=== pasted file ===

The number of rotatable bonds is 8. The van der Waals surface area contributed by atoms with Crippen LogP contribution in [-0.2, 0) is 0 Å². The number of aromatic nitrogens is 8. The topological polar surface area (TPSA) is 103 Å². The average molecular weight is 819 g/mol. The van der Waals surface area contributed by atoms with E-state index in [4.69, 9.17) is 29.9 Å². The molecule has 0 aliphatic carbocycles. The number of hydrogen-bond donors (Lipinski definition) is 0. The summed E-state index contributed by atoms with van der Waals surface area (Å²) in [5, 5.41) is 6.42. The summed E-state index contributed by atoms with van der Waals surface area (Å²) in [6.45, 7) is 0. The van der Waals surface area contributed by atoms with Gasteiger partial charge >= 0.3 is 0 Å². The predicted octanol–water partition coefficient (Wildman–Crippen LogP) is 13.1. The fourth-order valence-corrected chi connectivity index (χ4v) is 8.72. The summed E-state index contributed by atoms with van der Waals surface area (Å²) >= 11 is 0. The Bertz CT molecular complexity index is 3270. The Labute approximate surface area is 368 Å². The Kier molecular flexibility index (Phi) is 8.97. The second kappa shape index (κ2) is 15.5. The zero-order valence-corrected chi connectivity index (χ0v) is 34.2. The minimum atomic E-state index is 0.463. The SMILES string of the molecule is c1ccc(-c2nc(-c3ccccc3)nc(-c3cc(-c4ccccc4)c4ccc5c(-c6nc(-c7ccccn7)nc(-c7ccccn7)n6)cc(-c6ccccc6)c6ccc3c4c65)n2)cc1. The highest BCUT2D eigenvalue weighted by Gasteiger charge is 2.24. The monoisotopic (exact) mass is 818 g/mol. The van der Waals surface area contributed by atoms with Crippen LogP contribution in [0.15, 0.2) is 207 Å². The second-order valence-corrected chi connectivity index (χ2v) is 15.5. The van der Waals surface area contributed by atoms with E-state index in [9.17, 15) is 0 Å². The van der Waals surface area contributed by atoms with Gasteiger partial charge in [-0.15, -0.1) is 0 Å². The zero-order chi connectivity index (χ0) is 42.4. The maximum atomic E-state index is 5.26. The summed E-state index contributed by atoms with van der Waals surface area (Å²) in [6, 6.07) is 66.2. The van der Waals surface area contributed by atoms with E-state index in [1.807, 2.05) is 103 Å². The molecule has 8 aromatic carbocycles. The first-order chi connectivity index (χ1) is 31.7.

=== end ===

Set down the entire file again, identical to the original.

The number of rotatable bonds is 8. The van der Waals surface area contributed by atoms with Crippen LogP contribution in [-0.2, 0) is 0 Å². The number of aromatic nitrogens is 8. The topological polar surface area (TPSA) is 103 Å². The average molecular weight is 819 g/mol. The van der Waals surface area contributed by atoms with E-state index in [4.69, 9.17) is 29.9 Å². The molecule has 0 aliphatic carbocycles. The number of hydrogen-bond donors (Lipinski definition) is 0. The summed E-state index contributed by atoms with van der Waals surface area (Å²) in [5, 5.41) is 6.42. The summed E-state index contributed by atoms with van der Waals surface area (Å²) in [6.45, 7) is 0. The van der Waals surface area contributed by atoms with Gasteiger partial charge >= 0.3 is 0 Å². The predicted octanol–water partition coefficient (Wildman–Crippen LogP) is 13.1. The fourth-order valence-corrected chi connectivity index (χ4v) is 8.72. The summed E-state index contributed by atoms with van der Waals surface area (Å²) >= 11 is 0. The Bertz CT molecular complexity index is 3270. The Labute approximate surface area is 368 Å². The Kier molecular flexibility index (Phi) is 8.97. The second kappa shape index (κ2) is 15.5. The zero-order valence-corrected chi connectivity index (χ0v) is 34.2. The minimum atomic E-state index is 0.463. The SMILES string of the molecule is c1ccc(-c2nc(-c3ccccc3)nc(-c3cc(-c4ccccc4)c4ccc5c(-c6nc(-c7ccccn7)nc(-c7ccccn7)n6)cc(-c6ccccc6)c6ccc3c4c65)n2)cc1. The highest BCUT2D eigenvalue weighted by Gasteiger charge is 2.24. The monoisotopic (exact) mass is 818 g/mol. The van der Waals surface area contributed by atoms with Crippen LogP contribution in [0.15, 0.2) is 207 Å². The second-order valence-corrected chi connectivity index (χ2v) is 15.5. The van der Waals surface area contributed by atoms with E-state index in [9.17, 15) is 0 Å². The van der Waals surface area contributed by atoms with Gasteiger partial charge in [-0.15, -0.1) is 0 Å². The zero-order chi connectivity index (χ0) is 42.4. The maximum atomic E-state index is 5.26. The summed E-state index contributed by atoms with van der Waals surface area (Å²) in [6, 6.07) is 66.2. The van der Waals surface area contributed by atoms with E-state index in [1.807, 2.05) is 103 Å². The molecule has 8 aromatic carbocycles. The first-order chi connectivity index (χ1) is 31.7.